If the pinnacle of the law profession was becoming a judge, Guinier felt she should want to be responsible for making a decision on each young person’s future as the cases came before her. But she didn’t want to — not without all of the relevant information, which she felt she didn’t have within an overburdened system. Guinier’s ability to reflect on and understand what she didn’t want was key to building her career. She headed off to the Civil Rights Division at the Department of Justice, then the NAACP Legal Defense and Educational Fund, where she was deeply gratified by the work.


2. Uncover tacit knowledge

Purposeful reflection can also help you uncover what philosopher Donald Schön called “tacit knowledge,” those skills and capacities you possess but haven’t identified. Some tips for getting at these: Think of a job you hated — what did you still do well? Or write in the third person about a time when you navigated a challenge, then do an online search of “important career skills” and find two that were evident in the way you handled that challenge.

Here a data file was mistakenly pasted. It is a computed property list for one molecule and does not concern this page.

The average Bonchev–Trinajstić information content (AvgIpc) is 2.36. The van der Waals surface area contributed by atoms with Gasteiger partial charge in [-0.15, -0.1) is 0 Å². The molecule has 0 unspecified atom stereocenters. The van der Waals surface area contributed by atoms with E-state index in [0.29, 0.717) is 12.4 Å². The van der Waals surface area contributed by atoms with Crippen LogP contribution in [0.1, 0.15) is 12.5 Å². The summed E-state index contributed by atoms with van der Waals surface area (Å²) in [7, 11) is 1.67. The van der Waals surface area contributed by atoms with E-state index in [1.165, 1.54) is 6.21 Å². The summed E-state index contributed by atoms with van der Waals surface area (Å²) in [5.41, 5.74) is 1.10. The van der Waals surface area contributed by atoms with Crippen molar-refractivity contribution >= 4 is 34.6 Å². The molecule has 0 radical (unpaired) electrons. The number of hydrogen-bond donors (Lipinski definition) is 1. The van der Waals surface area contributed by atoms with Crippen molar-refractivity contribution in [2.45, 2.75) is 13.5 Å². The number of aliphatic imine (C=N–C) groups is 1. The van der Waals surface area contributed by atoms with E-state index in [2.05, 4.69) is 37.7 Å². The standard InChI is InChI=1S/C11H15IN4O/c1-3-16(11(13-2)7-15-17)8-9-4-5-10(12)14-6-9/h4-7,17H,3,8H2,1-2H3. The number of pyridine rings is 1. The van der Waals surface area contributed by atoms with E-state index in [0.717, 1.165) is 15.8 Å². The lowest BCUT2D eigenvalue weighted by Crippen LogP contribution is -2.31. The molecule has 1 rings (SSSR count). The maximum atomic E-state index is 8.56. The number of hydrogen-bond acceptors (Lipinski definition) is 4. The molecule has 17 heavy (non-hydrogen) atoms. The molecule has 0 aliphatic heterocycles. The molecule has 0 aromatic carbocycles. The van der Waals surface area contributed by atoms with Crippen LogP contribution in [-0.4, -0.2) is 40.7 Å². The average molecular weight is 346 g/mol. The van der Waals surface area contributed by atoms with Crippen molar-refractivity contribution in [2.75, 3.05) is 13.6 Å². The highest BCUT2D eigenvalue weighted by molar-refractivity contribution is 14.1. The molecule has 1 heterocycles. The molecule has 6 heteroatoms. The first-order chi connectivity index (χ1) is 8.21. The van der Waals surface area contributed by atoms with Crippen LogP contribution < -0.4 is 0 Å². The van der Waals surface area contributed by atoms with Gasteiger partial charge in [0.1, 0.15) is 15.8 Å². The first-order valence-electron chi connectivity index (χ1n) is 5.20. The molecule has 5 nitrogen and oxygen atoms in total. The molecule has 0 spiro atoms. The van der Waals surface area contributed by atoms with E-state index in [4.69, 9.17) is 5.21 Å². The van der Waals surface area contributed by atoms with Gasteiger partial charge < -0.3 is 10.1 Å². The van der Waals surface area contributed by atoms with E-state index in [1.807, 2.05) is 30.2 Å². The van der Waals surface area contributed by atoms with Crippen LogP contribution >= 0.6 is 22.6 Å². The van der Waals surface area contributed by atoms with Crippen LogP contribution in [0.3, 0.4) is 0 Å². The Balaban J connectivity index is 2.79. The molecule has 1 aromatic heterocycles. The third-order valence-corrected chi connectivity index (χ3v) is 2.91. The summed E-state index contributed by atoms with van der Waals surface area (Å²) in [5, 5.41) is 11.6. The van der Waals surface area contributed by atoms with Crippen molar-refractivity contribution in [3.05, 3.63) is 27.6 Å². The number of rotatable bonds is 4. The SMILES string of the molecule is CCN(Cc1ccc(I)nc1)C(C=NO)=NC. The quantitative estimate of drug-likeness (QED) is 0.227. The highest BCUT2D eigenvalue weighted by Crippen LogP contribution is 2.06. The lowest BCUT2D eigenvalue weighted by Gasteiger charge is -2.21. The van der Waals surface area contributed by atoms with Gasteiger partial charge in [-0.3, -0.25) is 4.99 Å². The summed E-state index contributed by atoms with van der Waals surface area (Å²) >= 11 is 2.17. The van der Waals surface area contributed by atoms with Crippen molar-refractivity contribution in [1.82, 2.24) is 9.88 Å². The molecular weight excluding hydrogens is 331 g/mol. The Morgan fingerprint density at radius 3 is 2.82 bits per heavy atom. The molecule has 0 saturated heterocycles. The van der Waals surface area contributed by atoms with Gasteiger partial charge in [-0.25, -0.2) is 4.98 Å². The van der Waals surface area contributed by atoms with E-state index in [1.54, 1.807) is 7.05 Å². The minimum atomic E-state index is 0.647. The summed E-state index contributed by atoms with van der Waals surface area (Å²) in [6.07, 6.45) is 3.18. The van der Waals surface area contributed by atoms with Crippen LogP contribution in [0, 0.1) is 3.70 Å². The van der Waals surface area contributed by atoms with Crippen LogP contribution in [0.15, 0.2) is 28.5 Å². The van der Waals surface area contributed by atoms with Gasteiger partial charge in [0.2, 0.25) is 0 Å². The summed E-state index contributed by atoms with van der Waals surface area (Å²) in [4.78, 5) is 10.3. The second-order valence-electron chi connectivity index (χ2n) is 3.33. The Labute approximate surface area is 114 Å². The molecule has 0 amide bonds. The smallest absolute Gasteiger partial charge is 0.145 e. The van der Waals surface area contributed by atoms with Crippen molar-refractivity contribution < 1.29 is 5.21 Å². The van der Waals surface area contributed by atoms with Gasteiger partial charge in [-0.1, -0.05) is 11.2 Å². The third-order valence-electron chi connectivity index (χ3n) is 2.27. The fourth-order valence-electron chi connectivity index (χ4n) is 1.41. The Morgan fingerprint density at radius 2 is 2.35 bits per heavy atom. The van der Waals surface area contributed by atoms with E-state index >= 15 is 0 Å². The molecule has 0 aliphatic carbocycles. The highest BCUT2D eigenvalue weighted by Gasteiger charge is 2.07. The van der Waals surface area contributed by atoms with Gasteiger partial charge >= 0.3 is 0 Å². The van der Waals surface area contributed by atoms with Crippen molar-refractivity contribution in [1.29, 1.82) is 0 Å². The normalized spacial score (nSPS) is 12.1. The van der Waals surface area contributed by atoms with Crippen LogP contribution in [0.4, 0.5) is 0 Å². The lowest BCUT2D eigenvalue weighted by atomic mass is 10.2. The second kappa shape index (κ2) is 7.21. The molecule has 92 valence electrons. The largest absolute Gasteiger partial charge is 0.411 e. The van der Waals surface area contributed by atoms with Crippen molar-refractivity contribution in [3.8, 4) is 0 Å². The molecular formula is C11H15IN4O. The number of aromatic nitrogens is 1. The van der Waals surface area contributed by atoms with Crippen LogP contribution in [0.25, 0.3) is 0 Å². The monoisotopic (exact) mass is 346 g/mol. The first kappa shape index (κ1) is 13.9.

Stacie Hagenbaugh, who directed Smith College’s career center for over 15 years, drilled into her own tacit knowledge in the wake of the pandemic when she found herself looking for a new role. This meant thinking about her skills and her principles. What’s the stuff you’re willing to jettison? What do you believe, and where does that also fit into the context of the stuff that you’re good at? she asked herself. She realized she loved creating new initiatives and was energized by helping people make the connections to find new possibilities, especially those who didn’t have that particular kind of cultural capital within their families and home communities. It led to her next step.